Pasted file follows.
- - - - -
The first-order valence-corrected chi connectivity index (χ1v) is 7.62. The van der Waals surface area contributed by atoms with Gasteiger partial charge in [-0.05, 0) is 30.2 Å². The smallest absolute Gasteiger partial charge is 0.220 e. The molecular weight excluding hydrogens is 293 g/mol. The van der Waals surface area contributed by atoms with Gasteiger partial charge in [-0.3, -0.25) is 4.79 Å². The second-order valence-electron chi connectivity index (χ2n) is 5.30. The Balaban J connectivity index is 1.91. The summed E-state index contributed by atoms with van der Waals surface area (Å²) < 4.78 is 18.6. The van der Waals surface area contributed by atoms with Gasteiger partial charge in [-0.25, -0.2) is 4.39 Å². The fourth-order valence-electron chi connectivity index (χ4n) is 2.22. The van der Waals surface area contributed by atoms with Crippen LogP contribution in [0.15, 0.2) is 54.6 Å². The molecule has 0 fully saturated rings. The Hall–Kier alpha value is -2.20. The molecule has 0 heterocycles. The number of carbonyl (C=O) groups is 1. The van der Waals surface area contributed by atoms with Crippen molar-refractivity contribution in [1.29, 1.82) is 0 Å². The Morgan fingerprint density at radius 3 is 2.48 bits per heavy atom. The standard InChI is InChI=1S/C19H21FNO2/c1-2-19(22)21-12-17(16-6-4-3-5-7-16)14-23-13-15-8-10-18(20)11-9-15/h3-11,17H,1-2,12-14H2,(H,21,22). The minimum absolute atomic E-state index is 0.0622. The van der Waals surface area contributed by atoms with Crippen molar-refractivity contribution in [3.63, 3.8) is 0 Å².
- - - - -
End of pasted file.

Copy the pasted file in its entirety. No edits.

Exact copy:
The first-order valence-corrected chi connectivity index (χ1v) is 7.62. The van der Waals surface area contributed by atoms with Gasteiger partial charge in [-0.05, 0) is 30.2 Å². The smallest absolute Gasteiger partial charge is 0.220 e. The molecular weight excluding hydrogens is 293 g/mol. The van der Waals surface area contributed by atoms with Gasteiger partial charge in [-0.3, -0.25) is 4.79 Å². The second-order valence-electron chi connectivity index (χ2n) is 5.30. The Balaban J connectivity index is 1.91. The summed E-state index contributed by atoms with van der Waals surface area (Å²) < 4.78 is 18.6. The van der Waals surface area contributed by atoms with Gasteiger partial charge in [-0.25, -0.2) is 4.39 Å². The fourth-order valence-electron chi connectivity index (χ4n) is 2.22. The van der Waals surface area contributed by atoms with Crippen LogP contribution in [0.15, 0.2) is 54.6 Å². The molecule has 0 fully saturated rings. The Hall–Kier alpha value is -2.20. The molecule has 0 heterocycles. The number of carbonyl (C=O) groups is 1. The van der Waals surface area contributed by atoms with Crippen molar-refractivity contribution in [1.29, 1.82) is 0 Å². The Morgan fingerprint density at radius 3 is 2.48 bits per heavy atom. The standard InChI is InChI=1S/C19H21FNO2/c1-2-19(22)21-12-17(16-6-4-3-5-7-16)14-23-13-15-8-10-18(20)11-9-15/h3-11,17H,1-2,12-14H2,(H,21,22). The minimum absolute atomic E-state index is 0.0622. The van der Waals surface area contributed by atoms with Crippen molar-refractivity contribution in [3.63, 3.8) is 0 Å².